Flexible displays for automotive
Flexible displays bring outstanding opportunities for automotive interior design.
The trend towards greater connectivity and automation in the vehicle is placing increasing focus and value on the HMI. Up to now, vehicle HMIs have been extremely focused on the driver with almost no control available to the passengers. In the future, a much greater proportion of the car’s interior surfaces will become interactive and the surface area devoted to displays in vehicle interiors is already growing rapidly. IHS Markit forecasts automotive display system markets will grow to a total of nearly $21 billion in 2022.
Demand for flexible displays
In order to respond to the HMI evolution, displays will play an ever more important role for creating a customisable, personalisable and safer car interior. However, they need to become much better integrated into the curved and shaped surfaces of the vehicle interior, while also meeting automotive brightness and reliability requirements, and all that at an affordable cost.
Some of the applications which these flexible displays need to address include:
Displays for increased safety
These displays will typically need to conform naturally to the curved surfaces of the car and be unobtrusive when not displaying information. Often they will need to be non-rectangular as well as non-flat. For example, a curved display on the A-pillar of the car can show the driver what is behind the pillar.
Curved displays can also be used as 'digital' side-view mirrors (in combination with cameras) - they can increase safety by widening the field of view as well as contributing to fuel efficiency in comparison with the external side-view mirrors. Novares showed an example of a 'diigital' side-mirror in Nova Car 2 using a curved display by FlexEnable - the display is integrated into the corner between the A-pillar, the instrument panel and the door panel.
'Invisible' A-pillar concept. Image source: FlexEnable
A side-mirror replacement using curved OLCD. Source: Novares
Displays for infotainment
Most cars built in the last decade feature a flat, rectangular satnav or infotainment screen dominating the centre console. These screens are almost ubiquitous in the latest generation of cars and are getting bigger and bigger.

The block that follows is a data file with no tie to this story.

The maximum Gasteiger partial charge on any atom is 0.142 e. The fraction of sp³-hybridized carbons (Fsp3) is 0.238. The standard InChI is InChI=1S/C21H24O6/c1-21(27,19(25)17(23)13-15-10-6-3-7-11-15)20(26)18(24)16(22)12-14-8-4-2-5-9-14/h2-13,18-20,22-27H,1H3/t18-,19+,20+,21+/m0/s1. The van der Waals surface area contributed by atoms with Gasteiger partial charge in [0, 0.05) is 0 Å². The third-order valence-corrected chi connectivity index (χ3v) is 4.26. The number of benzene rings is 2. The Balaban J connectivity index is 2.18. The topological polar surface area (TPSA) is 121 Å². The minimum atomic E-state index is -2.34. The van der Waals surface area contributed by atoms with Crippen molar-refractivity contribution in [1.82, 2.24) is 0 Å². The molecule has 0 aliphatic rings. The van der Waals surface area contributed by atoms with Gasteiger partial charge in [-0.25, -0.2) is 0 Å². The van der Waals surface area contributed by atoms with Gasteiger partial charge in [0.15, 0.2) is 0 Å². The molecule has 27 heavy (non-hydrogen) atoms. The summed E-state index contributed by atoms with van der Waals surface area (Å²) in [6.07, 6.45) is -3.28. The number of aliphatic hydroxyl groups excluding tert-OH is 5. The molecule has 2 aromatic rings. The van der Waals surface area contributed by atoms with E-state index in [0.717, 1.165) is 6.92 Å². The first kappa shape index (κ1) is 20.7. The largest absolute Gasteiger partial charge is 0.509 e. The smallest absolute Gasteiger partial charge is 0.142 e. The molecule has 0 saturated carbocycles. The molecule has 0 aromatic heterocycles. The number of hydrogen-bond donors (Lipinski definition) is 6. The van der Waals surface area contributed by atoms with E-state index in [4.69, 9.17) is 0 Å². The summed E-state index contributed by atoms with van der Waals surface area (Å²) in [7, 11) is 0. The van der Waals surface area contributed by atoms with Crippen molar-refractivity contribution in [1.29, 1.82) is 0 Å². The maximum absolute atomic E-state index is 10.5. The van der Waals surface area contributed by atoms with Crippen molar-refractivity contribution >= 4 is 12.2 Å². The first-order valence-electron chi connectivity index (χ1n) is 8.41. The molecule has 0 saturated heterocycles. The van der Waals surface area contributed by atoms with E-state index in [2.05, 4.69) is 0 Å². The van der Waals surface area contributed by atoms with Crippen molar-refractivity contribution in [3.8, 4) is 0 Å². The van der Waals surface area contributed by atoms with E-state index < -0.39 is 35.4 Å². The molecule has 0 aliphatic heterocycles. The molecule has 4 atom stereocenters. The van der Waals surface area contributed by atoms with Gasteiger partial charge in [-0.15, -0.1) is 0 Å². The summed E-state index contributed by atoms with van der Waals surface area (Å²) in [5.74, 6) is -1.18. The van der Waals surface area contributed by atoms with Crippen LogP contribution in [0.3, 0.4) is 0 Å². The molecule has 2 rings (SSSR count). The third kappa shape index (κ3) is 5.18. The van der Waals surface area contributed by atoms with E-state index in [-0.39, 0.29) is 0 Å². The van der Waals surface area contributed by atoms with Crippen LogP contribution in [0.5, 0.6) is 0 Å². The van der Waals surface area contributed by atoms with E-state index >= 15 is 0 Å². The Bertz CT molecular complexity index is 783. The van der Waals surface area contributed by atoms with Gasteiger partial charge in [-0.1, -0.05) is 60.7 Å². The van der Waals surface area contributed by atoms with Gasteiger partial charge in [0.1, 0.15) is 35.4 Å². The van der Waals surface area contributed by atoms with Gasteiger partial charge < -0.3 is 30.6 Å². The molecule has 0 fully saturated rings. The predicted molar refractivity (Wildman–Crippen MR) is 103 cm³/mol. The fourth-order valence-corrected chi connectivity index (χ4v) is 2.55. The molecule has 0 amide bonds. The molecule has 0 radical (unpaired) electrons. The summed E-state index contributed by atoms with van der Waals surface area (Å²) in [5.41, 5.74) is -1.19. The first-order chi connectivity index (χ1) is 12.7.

The dominant active-matrix display technology in vehicles is LCD made on glass. These glass LCDs are often the only flat surfaces left in the vehicle, disrupting the form and flow of the interior space and limiting ergonomic options for designers. Replacing these flat panel displays with screens that can conform to the vehicle interior shape and curves will allow for their seamless integration and improved aesthetics of the car interior.
Shaped infotainment display concept. Image source: FlexEnable
An S-shaped centre unit consisting of twin 12.1” OLCDs. Source: Novares
Conformable and shapeable OLCDs for automotive applications
FlexEnable has developed a flexible display technology known as organic LCD (OLCD). OLCD is the only flexible display technology that can meet the automotive requirements because:
- It enables ultra-bright displays without reducing display lifetime (unlike flexible OLED)
- It can be made into large sizes (unlike flexible OLED)
- Its manufacturing costs are the lowest of any flexible displays technology
- OLCD can be conformed and cut into different shapes and sizes (holes in the display are also possible)
- It uses a frontplane technology already used in cars (LCD) and the OTFT backplane is higher performance than the amorphous silicon transistors it replaces
- OLCD is thin, light and shatterproof meaning it reduces weight and improves safety
- FlexEnable’s process is the only industrially proven approach to producing active-matrix backplanes at low temperature which provides many production yield and cost benefits
- OLCD is compatible with existing LCD manufacturing lines and utilises an already established supply chain
- OLCD has already been successfully integrated into demo cars by automotive partners including Novares
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